It is not easy living in the shadows of one of Hip Hop’s greatest MCs, just ask the Outlawz. For almost ten years the group has scratched and clawed to remain relevant in the Hip-Hop industry after 2Pac’s death. Now down to three members, EDI, Kastro, and Young Noble, the Outlawz are living proof that perseverance and hard work pays off. With their just released album, Outlaw 4 Life shaping up to be the trio’s finest work, the Outlawz are hungry to prove they can succeed without Pac, while at the same time keep his legacy alive.
AllHipHop.com discussed the rumors, the past, and all the things that have been unclear on the self-proclaimed, highest selling independent group. Get an official scoop with real answers. The Lawz are back in black!
AllHipHop.com: How do you guys think you have progressed from your time with Pac, to Novakane and Ride Wit Us, to now with Outlaw 4 Life ?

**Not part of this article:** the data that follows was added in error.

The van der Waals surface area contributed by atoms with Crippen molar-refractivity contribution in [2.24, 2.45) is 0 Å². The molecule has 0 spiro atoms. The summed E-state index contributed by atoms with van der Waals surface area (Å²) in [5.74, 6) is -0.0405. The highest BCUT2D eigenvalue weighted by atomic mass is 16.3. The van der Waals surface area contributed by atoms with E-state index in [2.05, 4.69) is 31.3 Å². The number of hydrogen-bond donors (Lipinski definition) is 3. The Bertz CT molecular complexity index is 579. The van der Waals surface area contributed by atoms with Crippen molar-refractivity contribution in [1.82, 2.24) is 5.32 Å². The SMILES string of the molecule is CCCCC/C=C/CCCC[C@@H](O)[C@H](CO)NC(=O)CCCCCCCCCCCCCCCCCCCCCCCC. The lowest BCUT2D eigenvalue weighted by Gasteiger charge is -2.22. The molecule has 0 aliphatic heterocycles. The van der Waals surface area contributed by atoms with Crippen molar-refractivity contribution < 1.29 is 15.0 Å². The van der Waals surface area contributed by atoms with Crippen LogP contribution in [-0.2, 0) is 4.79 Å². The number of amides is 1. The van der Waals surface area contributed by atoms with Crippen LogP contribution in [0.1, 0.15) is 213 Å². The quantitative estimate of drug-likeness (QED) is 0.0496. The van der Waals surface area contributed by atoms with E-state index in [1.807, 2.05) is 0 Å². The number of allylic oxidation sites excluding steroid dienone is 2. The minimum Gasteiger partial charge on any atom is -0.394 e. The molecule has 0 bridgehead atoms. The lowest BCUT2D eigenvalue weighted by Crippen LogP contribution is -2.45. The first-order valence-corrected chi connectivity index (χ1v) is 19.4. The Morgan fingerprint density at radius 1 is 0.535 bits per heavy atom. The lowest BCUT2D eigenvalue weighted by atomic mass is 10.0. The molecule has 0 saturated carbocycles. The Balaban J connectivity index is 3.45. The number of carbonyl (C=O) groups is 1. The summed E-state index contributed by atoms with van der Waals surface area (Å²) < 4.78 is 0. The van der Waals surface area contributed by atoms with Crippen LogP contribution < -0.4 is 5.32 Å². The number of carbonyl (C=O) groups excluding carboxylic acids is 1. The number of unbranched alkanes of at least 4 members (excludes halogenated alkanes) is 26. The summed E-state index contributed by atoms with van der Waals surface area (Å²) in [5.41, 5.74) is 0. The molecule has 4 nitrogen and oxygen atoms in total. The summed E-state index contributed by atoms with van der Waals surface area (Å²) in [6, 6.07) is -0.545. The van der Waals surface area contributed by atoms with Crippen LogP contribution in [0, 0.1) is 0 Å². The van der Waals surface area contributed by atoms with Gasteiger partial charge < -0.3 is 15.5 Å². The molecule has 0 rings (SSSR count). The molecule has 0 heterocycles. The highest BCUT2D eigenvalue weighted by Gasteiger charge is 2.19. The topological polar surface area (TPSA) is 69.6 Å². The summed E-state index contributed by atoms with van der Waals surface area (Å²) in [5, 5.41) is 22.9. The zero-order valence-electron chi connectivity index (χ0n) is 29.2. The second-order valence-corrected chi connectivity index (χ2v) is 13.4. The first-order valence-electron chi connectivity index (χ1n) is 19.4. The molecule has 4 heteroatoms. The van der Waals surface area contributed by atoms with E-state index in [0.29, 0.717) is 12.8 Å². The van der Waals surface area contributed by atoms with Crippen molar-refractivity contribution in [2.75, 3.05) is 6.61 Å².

EDI: We went through the evolution of becoming a man. We really started to pick and choose our steps carefully. Back in the days when we were young, we would just rush into anything without thinking about it. Half of the time, we didn’t really care whether we lived or died. So a lot of our moves and decisions reflected that attitude. But now in 2005, it is imperative that we live. So our music reflects that. Plus, on the music side, we just got better at what we do. I feel like we got better at writing hooks and picking beats, which were our achilles heels back in the day. We have all gotten better at both of those things. Also, we now own our own studio in Atlanta, Georgia, called Outlawz Studio. We have had everybody in the dirty south come in to record there. But back in the days, we were just some wild ass homeless n***as with nowhere to go, and that is what our music sounded like.